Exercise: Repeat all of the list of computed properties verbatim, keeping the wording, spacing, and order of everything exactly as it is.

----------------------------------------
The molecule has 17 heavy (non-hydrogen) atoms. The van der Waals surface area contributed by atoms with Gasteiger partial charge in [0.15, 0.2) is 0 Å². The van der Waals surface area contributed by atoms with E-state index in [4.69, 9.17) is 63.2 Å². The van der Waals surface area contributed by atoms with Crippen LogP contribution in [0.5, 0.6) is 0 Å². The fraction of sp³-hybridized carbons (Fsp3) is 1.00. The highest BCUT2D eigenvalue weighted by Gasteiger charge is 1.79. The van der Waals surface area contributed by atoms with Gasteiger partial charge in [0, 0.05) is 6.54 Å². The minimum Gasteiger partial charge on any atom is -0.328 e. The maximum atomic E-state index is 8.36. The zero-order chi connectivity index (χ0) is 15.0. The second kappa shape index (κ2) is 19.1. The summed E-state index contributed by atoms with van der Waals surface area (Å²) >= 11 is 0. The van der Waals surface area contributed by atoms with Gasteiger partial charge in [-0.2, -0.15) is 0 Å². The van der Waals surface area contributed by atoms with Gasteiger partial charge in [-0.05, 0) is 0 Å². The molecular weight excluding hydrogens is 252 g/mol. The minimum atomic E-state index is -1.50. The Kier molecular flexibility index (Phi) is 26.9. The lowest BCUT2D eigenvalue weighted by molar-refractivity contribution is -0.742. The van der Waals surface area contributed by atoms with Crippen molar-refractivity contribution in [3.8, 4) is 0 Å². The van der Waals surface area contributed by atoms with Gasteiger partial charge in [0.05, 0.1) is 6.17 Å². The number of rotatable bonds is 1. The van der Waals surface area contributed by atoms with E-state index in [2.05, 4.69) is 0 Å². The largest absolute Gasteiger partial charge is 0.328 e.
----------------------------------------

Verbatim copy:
The molecule has 17 heavy (non-hydrogen) atoms. The van der Waals surface area contributed by atoms with Gasteiger partial charge in [0.15, 0.2) is 0 Å². The van der Waals surface area contributed by atoms with E-state index in [4.69, 9.17) is 63.2 Å². The van der Waals surface area contributed by atoms with Crippen LogP contribution in [0.5, 0.6) is 0 Å². The fraction of sp³-hybridized carbons (Fsp3) is 1.00. The highest BCUT2D eigenvalue weighted by Gasteiger charge is 1.79. The van der Waals surface area contributed by atoms with Gasteiger partial charge in [0, 0.05) is 6.54 Å². The minimum Gasteiger partial charge on any atom is -0.328 e. The maximum atomic E-state index is 8.36. The zero-order chi connectivity index (χ0) is 15.0. The second kappa shape index (κ2) is 19.1. The summed E-state index contributed by atoms with van der Waals surface area (Å²) >= 11 is 0. The van der Waals surface area contributed by atoms with Gasteiger partial charge in [-0.2, -0.15) is 0 Å². The van der Waals surface area contributed by atoms with Gasteiger partial charge in [-0.05, 0) is 0 Å². The molecular weight excluding hydrogens is 252 g/mol. The minimum atomic E-state index is -1.50. The Kier molecular flexibility index (Phi) is 26.9. The lowest BCUT2D eigenvalue weighted by molar-refractivity contribution is -0.742. The van der Waals surface area contributed by atoms with Crippen molar-refractivity contribution in [3.8, 4) is 0 Å². The van der Waals surface area contributed by atoms with Gasteiger partial charge in [0.05, 0.1) is 6.17 Å². The number of rotatable bonds is 1. The van der Waals surface area contributed by atoms with E-state index in [2.05, 4.69) is 0 Å². The largest absolute Gasteiger partial charge is 0.328 e.